EAST PALO ALTO, Calif. — For years, Dorsey Nunn informally compiled the grievances of other former prisoners denied housing, frozen out of job interviews or abruptly fired years after they had done their time.
But when his wife, also formerly incarcerated, was rejected no-questions-asked as a volunteer in one of this crime-pocked city's neediest elementary schools, he decided he'd had enough. How, Nunn asked, could he and millions of other felons contribute to society if society no longer wanted them?
From his frustration came All of Us or None, an organization of the formerly incarcerated now pressing for change in the Bay Area, Southern California and beyond.
"You shouldn't be able to stand on our neck forever," said Nunn, 54, a stocky man with manic energy and a belly laugh equal parts bitter and naive. "People are programmed to see us as the boogeyman, and they're throwing away a lot of good people."
Imprisoned for a 1971 robbery that ended with his accomplice killing a man, Nunn clawed his way to respectability after his release.
Today, the group he co-founded adds a voice that has been oddly absent in a critical national debate, as policymakers and legislators on both sides of the aisle ponder the challenges of former inmates' reentry into society.
All of Us or None is helping eligible former offenders in the Bay Area clear their criminal records -- giving them a better shot at stable employment.
There's also the campaign to prod cities and counties to remove a question about convictions from initial job application forms. (The group just won its biggest victory when San Francisco became the first city in California to agree.) And there is the push for voting rights for county jail inmates from San Francisco to San Bernardino.
Meanwhile, members have set out to help their own, donating bikes to kids of the incarcerated and welcoming new parolees into their homes. (They also found private lodging for Hurricane Katrina evacuees with criminal records that prevented them from securing long-term public help.)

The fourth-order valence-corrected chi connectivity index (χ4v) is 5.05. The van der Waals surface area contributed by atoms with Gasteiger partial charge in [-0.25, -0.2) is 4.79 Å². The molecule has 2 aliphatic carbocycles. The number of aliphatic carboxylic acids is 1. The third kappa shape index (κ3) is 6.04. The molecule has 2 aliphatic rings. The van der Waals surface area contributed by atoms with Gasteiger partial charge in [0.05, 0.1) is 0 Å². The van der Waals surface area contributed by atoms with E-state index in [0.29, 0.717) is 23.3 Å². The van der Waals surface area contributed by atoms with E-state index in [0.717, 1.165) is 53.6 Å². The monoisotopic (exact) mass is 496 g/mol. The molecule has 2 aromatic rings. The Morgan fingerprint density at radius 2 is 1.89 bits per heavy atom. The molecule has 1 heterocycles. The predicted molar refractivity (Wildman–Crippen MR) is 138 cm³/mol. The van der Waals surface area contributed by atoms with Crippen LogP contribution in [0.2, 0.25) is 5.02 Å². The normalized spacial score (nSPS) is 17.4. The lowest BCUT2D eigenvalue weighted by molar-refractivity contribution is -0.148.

"We demand to move forward," said David Lewis, who co-founded an East Palo Alto drug and alcohol recovery center with Nunn that is helping All of Us or None in its effort. "No one needs to speak for us anymore. We can speak for ourselves."
About 650,000 inmates will return home this year from state and federal prisons, according to the Prisoner Reentry Institute at the John Jay College of Criminal Justice in New York. Nationwide there are an estimated 13 million adults who have served time. In California, one in five adults has a criminal record on file.
President Bush underscored the need to reassimilate the formerly incarcerated in his 2004 State of the Union address, calling for $300 million in spending on reentry initiatives.
The bipartisan "Second Chance Act" pending in Congress bolsters such efforts and would require states to analyze the laws that create "collateral consequences" -- barriers to employment, student loans and public housing -- long after sentences have been served.
Laws limiting the rights of felons and governing which offenses may be expunged vary widely from state to state.
Mayors and state legislatures, including California's, are increasingly tackling the possibility of changes in this arena, hoping that greater opportunities will reduce recidivism. By all accounts, pressing the issue requires a politically volatile balancing of individual and societal rights.
Although recidivism rates are high, Nunn and others attribute that largely to persistent discrimination and lack of opportunity that channel offenders back into crime. Victims' rights groups and employer organizations counter that the law-abiding have a right to full disclosure, even if that means the debts of felons are never fully paid.
"Would you want a rapist working as a janitor at a woman's dress store? You need to be aware," said Harriet Salarno, president of Crime Victims United of California. "Why are we protecting them and not protecting ourselves?"
Nunn bristles at such comments, comparing his group's uphill climb to the mountain scaled by the likes of civil rights greats Rosa Parks and the Rev. Martin Luther King Jr. Currently, he says, people raised in pockets of crime and addiction are denied the chance at productive futures long after they have paid for their mistakes.
Nunn grew up in East Palo Alto, a low-income and predominantly African American community surrounded by Silicon Valley affluence.
Like many in the city -- who speak of "catching a case" as one might catch a cold -- Nunn had entered prison by 19. There, he trained as a paralegal and was paroled nearly 12 years later.
What moved him most was the fate of children with parents behind bars. In time he became program director of the San Francisco-based Legal Services for Prisoners With Children, managing a hefty annual budget. His input was welcomed by policymakers, but he said his was a token voice. That, he decided, had to change.